Marxist officers in Sri Lanka's Army stirred up the ethnic conflict that led to the island republic's worst communal violence since independence, and then joined in it in an attempt to stage a military coup, President Junius R. Jayewardene has charged.
Jayewardene, interviewed at his home last week, said that on Tuesday he received "typewritten evidence," which he plans to release soon, showing that Army officers loyal to the Marxist-Leninist People's Liberation Front planned five stages of civil disturbances designed to lead to an overthrow of his government by the military and national police.
He said he has no "direct evidence" that a foreign power was involved in the coup attempt and added, "It's a very serious thing to point a finger. If we do get direct evidence, we certainly will do so."
Colombo's state-controlled morning newspaper, The Sun, reported in an editorial last week that diplomatic personnel of the Soviet and East German embassies here were under investigation for alleged involvement in instigating the violence.
Jayewardene said three Marxist-oriented political parties, in collaboration with the left-wing military officers, successfully exploited centuries of tension and distrust between the Buddhist Sinhalese, who form 73 percent of the country's 15 million population, and the Hindu Tamils, who make up 20 percent, to cause violence as a cover for a takeover of his government.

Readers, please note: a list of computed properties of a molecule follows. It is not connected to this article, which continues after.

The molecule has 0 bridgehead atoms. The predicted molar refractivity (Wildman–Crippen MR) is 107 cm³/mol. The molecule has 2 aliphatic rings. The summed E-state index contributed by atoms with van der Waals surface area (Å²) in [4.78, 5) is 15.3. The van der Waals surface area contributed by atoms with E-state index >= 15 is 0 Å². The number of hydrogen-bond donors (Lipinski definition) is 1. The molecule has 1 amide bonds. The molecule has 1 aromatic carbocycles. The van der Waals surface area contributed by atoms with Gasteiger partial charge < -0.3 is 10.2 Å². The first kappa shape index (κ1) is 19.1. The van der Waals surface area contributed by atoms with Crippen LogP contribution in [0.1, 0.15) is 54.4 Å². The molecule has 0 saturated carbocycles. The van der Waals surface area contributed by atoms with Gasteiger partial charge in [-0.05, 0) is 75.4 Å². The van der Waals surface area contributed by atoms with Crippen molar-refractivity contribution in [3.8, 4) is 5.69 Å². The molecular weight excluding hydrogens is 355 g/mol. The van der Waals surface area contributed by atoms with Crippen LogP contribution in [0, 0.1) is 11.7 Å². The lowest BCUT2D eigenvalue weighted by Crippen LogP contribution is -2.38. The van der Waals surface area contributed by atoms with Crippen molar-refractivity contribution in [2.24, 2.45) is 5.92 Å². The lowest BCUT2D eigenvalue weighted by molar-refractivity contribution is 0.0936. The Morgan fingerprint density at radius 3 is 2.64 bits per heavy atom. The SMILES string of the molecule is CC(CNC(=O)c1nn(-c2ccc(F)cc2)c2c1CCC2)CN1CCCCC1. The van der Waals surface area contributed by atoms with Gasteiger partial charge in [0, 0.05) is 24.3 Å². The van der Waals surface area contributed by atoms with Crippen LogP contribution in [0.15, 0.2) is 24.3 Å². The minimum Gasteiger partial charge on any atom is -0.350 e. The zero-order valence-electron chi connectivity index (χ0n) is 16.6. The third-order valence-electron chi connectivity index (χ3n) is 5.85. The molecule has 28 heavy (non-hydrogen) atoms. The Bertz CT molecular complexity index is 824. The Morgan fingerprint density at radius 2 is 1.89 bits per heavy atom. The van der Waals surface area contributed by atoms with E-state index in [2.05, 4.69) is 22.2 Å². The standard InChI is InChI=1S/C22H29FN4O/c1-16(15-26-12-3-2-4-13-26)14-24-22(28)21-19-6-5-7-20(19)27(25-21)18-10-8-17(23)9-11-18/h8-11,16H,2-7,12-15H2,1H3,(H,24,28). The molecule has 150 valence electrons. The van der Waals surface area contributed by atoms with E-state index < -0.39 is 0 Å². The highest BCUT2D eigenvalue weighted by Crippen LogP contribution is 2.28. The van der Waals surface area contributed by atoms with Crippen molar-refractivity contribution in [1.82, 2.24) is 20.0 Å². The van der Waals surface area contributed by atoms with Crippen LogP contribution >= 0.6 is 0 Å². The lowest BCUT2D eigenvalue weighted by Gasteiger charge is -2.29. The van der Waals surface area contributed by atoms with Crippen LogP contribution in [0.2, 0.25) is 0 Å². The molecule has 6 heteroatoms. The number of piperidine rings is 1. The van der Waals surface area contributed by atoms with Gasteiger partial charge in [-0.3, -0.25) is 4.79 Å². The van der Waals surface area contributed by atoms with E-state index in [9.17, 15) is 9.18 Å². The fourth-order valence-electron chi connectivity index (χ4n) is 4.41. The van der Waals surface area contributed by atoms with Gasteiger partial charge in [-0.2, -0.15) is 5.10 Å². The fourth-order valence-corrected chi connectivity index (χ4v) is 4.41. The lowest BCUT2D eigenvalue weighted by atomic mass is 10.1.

Violent clashes between Sinhalese and Tamils began July 24 after the ambush slaying of 13 Sinhalese soldiers near the Tamil town of Jaffna. Rioting soon spread throughout the country and to the capital, where communal violence has left charred buildings and led the government to impose a curfew. The official death toll is 267, mostly Tamils, but the actual toll is believed to be much higher. The violence is the worst of its kind since Sri Lanka, known as Ceylon until 1972, gained independence from Britain in 1948.
When asked why he waited five days after the outbreak of violence before making a televised appeal for a return to order, Jayewardene replied, "In addition to the Sinhalese-Tamil racial conflict there was a political motive. Who would have listened to what I said? I might as well have asked George Washington not to start his war of independence or revolution. You people think it is a communal riot. It is not. It is a revolution, and we have to adopt counterrevolutionary methods."
As for the Tamil Tigers separatist guerrilla movement in the Northern and Eastern provinces of Sri Lanka, Jayewardene said, "I think we can eradicate them. They did so in Malaysia and Burma." The Tamil Tiger guerrillas are the radical arm of the Tamil separatist movement seeking to establish a separate nation for Sri Lanka's 3.5 million Tamils in the northern provinces. Estimates of their membership range from under 200 to more than 1,000 guerrillas.